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From Graham Leggett <>
Subject Re: buildconf against installed APR
Date Mon, 05 Dec 2005 21:08:52 GMT
Luc Pardon wrote:

>    Yes, that was precisely my point. I know of no other packages -
> except the kernel and (your version of) apr - that are installed by
> default in this way. For all other packages - to the best of my
> knowledge - rpm -U is the default way. It is not for naught that kernel
> upgrade how-to's warn explicitly to use -i and not -U.
>    Therefore, users of your packages will install with -U out of habit,
> wipe out the v0.x version and hose up their systems. It's not what I
> call the principle of least surprise.

Not true - if people have packages on their system that use apr v0.x, 
they will get a warning and rpm -U will fail.

>    But you say that -i is normal, I say -U is normal, so we have no
> common ground here and neither of us would be able to supply hard
> figures to convince the other.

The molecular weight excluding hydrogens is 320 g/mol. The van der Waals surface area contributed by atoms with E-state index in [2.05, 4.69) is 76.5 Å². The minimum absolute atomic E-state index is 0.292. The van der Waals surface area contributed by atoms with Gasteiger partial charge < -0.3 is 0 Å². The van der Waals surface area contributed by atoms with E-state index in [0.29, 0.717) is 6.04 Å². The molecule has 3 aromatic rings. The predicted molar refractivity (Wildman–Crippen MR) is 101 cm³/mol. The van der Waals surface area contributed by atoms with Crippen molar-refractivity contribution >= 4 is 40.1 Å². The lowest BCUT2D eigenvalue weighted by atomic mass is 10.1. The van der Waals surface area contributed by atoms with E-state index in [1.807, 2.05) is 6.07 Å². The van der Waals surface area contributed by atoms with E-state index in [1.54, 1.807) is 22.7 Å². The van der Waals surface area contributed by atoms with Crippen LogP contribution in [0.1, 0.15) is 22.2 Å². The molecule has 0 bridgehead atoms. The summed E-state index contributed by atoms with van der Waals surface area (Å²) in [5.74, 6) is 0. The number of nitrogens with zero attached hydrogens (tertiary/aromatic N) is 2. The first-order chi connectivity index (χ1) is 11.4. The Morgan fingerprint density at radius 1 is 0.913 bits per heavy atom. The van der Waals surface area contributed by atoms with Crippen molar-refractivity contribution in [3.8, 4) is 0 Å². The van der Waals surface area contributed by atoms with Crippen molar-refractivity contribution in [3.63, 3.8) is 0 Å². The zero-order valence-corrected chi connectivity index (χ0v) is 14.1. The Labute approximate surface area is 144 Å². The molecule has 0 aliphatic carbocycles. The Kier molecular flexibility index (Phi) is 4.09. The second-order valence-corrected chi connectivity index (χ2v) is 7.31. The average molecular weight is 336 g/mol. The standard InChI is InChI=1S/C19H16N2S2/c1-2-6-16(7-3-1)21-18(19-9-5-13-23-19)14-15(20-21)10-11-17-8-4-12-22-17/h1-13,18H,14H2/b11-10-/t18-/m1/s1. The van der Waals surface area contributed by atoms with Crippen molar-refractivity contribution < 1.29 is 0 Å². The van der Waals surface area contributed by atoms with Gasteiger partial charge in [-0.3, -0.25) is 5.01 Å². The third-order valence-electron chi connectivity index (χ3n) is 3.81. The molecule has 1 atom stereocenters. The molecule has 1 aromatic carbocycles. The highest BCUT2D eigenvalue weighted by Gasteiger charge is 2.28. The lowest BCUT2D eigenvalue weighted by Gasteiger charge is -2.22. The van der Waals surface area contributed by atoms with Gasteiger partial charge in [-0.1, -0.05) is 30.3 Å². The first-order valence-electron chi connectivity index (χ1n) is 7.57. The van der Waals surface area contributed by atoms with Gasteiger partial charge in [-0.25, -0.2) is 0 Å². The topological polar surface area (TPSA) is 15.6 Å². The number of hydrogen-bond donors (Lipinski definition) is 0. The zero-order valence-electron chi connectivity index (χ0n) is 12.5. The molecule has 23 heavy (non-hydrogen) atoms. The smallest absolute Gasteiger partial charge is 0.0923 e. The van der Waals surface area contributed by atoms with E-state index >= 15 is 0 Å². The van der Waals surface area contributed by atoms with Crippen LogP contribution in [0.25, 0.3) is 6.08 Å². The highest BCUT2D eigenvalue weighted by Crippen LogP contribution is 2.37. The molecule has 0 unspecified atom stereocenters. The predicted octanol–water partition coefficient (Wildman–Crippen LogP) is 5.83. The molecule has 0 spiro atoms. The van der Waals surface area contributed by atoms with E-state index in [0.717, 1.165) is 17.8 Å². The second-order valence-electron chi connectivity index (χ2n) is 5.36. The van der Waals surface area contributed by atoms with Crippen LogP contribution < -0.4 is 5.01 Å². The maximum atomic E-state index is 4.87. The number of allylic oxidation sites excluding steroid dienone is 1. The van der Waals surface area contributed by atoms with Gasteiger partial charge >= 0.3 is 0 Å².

You are missing the end goal of APR. APR v0.x will go away in time, and 
the plan is for this to happen sooner rather than later.

If you come to the ASF for packages, you're going to get what we 
consider to be our best packages, and that at the moment is APR v1.x. 
Distro maintainers are likely to take a far more conservative approach, 
and stick to httpd v2.0 (and thus APR v0.9). We hope to change that over 
time. We are not going to change that however by bending over backwards 
to binary package v0.9.x. We want people to upgrade to httpd v2.2 and 
apr v1.x, that is why they are packaged as they are.

>    If you consider that an ugly kludge, fine, that is your personal
> opinion. I don't believe it is documented as a kludge anywhere, so I
> consider it a matter of taste. Matters of taste are not to be the
> subject of discussion (as are colors and women, as any Ancient Roman
> would tell you ;-). 
>    In any case there are dozens of packages that use the same "kludge",
> including gtk, glib, qt, and many others.

These are few examples of libraries that build major version numbers 
into their names, the vast majority don't.

>    Besides, even if it is a kludge, it is only fitting, no <g>? (I mean
> the need to support two versions for a project as young as APR does not
> reflect positively on APR as a reuseable library.)

For historical reasons, httpd v2.0 depends on apr v0.9. To say that this 
doesn't reflect positively on APR is meaningless, as this is an external 
dependancy from just one project (subversion will build against either 
v0.9 or version 1.x).